hairy leg brigade

A bunch of bike riders who worship the journey and the coffee at the end more then their cycling image, some of them even have beards!

Tuesday, October 06, 2009

Stack of failures

Rode out to safety beach with the guys on Saturday. It was the beginning of trying to get some extra K's under the belt. The theory is that a good base is important. For me it ended up being only a 130km day. I had a flat on the way out, one more at the turn around. A group of us stopped off at "Boyz 4 Breakie" café in Mornington. The restaurant lacked in "serving with flair and passion". Rex (the ride boss) told us to move out after our order was not served within 5 minutes, so we did.

Rex was in no way wanting to wait for anybody or anything. By the time we were at our bikes outside our group was already split and we had a head wind. We got back together by Frankston. As no one was willing to sit out the front, even though we had favorable tail wind, Team REA (Andy, Alex and yours truly) took the lead. Rotating with 3 people is about as much fun as being juggled, just as you fall gracefully you get thrust back out to do the work out front. Our pace slid quickly from 43, 40, 38, ... . That is so weak! but when the guys from African Safari (will get a link next time I see them) came through, it was like getting reinforcements. They pulled us along at over 43+ km/h and we just glided along in the slip stream I was even thinking that if my legs recover I may have something for the sprint. Only Alex had anything to hold in contention up the last hills into Black Rock.

We had breakfast, it was hard to move, it was hard to believe that next week this would be barely past the half way point. The tail wind pushed me all the way home.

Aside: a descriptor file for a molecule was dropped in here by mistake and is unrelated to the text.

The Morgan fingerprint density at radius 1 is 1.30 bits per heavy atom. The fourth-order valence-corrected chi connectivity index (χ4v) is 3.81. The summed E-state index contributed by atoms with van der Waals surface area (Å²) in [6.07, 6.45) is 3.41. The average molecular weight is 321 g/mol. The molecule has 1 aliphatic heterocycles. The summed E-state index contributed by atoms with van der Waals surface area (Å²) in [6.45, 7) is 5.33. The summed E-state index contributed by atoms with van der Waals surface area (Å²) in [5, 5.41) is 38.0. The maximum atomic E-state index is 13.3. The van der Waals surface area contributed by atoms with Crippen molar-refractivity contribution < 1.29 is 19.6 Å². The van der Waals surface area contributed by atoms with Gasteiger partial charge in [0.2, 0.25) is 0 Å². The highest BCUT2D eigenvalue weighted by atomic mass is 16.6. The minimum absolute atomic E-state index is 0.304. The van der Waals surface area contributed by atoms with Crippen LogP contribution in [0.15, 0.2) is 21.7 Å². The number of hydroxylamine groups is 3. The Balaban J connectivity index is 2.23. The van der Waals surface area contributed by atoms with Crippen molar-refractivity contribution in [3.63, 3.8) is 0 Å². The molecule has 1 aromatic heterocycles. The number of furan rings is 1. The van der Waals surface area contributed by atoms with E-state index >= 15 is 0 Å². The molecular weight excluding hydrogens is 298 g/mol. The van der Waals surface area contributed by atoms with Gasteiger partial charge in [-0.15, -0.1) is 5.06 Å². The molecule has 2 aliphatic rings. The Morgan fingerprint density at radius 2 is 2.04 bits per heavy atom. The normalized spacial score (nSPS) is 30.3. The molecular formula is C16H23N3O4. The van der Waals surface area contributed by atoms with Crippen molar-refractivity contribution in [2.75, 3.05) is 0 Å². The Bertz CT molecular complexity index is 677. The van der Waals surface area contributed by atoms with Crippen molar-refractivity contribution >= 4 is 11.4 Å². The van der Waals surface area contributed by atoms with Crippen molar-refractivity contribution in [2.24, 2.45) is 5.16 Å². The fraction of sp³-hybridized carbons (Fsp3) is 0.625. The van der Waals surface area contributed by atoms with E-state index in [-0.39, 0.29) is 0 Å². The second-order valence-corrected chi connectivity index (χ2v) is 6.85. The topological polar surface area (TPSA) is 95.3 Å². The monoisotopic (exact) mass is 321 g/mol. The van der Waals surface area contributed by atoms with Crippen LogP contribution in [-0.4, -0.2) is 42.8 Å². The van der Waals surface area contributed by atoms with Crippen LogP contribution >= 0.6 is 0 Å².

I thought I was dizzy when I started bouncing around out front but it was just my front tyre loosing pressure. I kept my weight over the back as much as I could and the cushion of air in the front allowed me to ride the next 3km all the way home. That was flat number 3 for the day.

I jumped in the bath, had a glass of wine and was so happy that the kids and wife were out. When they came home we all went for a nap.

Sunday was the season opener at Glenvale but as I still had
  1. flat tire to attend to,
  2. 2 kids to entertain and
  3. Sarah had an extra coffee which meant she was running late for her race so she took the car.
3 "fails" in a row, no ride for me. I went roller blading with the kids instead.

On Tuesday the morning ride was looming. I hear rain in the middle of the night and something that sounded like a leak. It was no leak it was the dog weeing on the fridge.

It was so hard to get up from sleep, this feeling of the legs aching, warm under the doona, stretching in bed just reinforces that you want to keep on sleeping. The sound of an SMS from Alex did manage to drag me out of bed just to stand in the puddle. I did check the rain radar and there were a few intense but small patches across Melbourne. After cleaning the floor I got on with fixing my puncture. In this case it was a small leak through an existing patch, that is what let me ride on it so long the other day when it was flat. I picked up the floor pump and the handle sheared off at the head.

It started raining again. Alex called to say that he was the only one at the group start, that it was cold and wet and he was going back to work. I tried to give a strong sense of support but inside I felt relief, no wet riding for me. Again a stack of failures stopped me riding.


posted by MichaelM @ 10:00 AM  0 comments

Wednesday, September 30, 2009

lunchtime laps of crazy hill, out for 10

Time to take my cycling a little more seriously and what better way but to resurrect this blog. It has been a long while of reading that has missed being documented. As the CCCC criterium season is about to kick off, I thought some extra strength training would be worth while. My best option near work is Yarra St in Kew off Yarra Boulevard (the boulevard a popular training circuit for lots of Melbourne cyclists). Yarra St is a hidden gem of intense climbing, over 16% average gradient for a short sharp 320m distance

check it out here

this is how the expectations of how many laps I would do where voted on at the proof is in the pudding with photos up on flickr, all 10 of them for the 10 climbs

and 10


posted by MichaelM @ 4:58 PM  1 comments

Thursday, December 06, 2007

fleeing gazelles

I once heard that the reason that ladies wear high heels is to expose their calf muscles, and the reason that they expose their calf muscles is to show you what it would look like if they were fleeing from you, and the only reason for them to give the perception that they are fleeing from you is to make you want to chase them. I suppose like some kind of animal, a cheetah or a lion, in a bestial way, as if chasing down a gazelle, only to tear at the flesh and eat it up.